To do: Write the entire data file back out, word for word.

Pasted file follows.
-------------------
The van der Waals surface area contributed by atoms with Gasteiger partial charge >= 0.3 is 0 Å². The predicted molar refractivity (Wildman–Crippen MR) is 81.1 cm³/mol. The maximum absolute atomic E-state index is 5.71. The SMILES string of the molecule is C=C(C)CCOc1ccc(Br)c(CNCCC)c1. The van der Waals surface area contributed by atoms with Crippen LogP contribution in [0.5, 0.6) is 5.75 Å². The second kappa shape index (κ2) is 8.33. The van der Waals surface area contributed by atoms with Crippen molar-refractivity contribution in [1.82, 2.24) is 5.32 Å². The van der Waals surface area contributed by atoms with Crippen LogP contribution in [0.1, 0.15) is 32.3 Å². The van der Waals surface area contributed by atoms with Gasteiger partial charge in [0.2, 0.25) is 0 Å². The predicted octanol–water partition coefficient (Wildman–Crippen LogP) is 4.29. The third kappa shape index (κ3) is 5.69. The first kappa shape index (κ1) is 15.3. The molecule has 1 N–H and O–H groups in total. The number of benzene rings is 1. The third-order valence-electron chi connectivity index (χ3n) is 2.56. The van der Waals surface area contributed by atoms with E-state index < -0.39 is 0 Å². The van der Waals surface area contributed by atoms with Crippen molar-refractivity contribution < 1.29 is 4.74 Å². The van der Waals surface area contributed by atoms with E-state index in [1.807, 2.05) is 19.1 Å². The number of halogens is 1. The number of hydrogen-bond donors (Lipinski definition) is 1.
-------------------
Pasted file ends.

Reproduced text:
The van der Waals surface area contributed by atoms with Gasteiger partial charge >= 0.3 is 0 Å². The predicted molar refractivity (Wildman–Crippen MR) is 81.1 cm³/mol. The maximum absolute atomic E-state index is 5.71. The SMILES string of the molecule is C=C(C)CCOc1ccc(Br)c(CNCCC)c1. The van der Waals surface area contributed by atoms with Crippen LogP contribution in [0.5, 0.6) is 5.75 Å². The second kappa shape index (κ2) is 8.33. The van der Waals surface area contributed by atoms with Crippen molar-refractivity contribution in [1.82, 2.24) is 5.32 Å². The van der Waals surface area contributed by atoms with Crippen LogP contribution in [0.1, 0.15) is 32.3 Å². The van der Waals surface area contributed by atoms with Gasteiger partial charge in [0.2, 0.25) is 0 Å². The predicted octanol–water partition coefficient (Wildman–Crippen LogP) is 4.29. The third kappa shape index (κ3) is 5.69. The first kappa shape index (κ1) is 15.3. The molecule has 1 N–H and O–H groups in total. The number of benzene rings is 1. The third-order valence-electron chi connectivity index (χ3n) is 2.56. The van der Waals surface area contributed by atoms with E-state index < -0.39 is 0 Å². The van der Waals surface area contributed by atoms with Crippen molar-refractivity contribution < 1.29 is 4.74 Å². The van der Waals surface area contributed by atoms with E-state index in [1.807, 2.05) is 19.1 Å². The number of halogens is 1. The number of hydrogen-bond donors (Lipinski definition) is 1.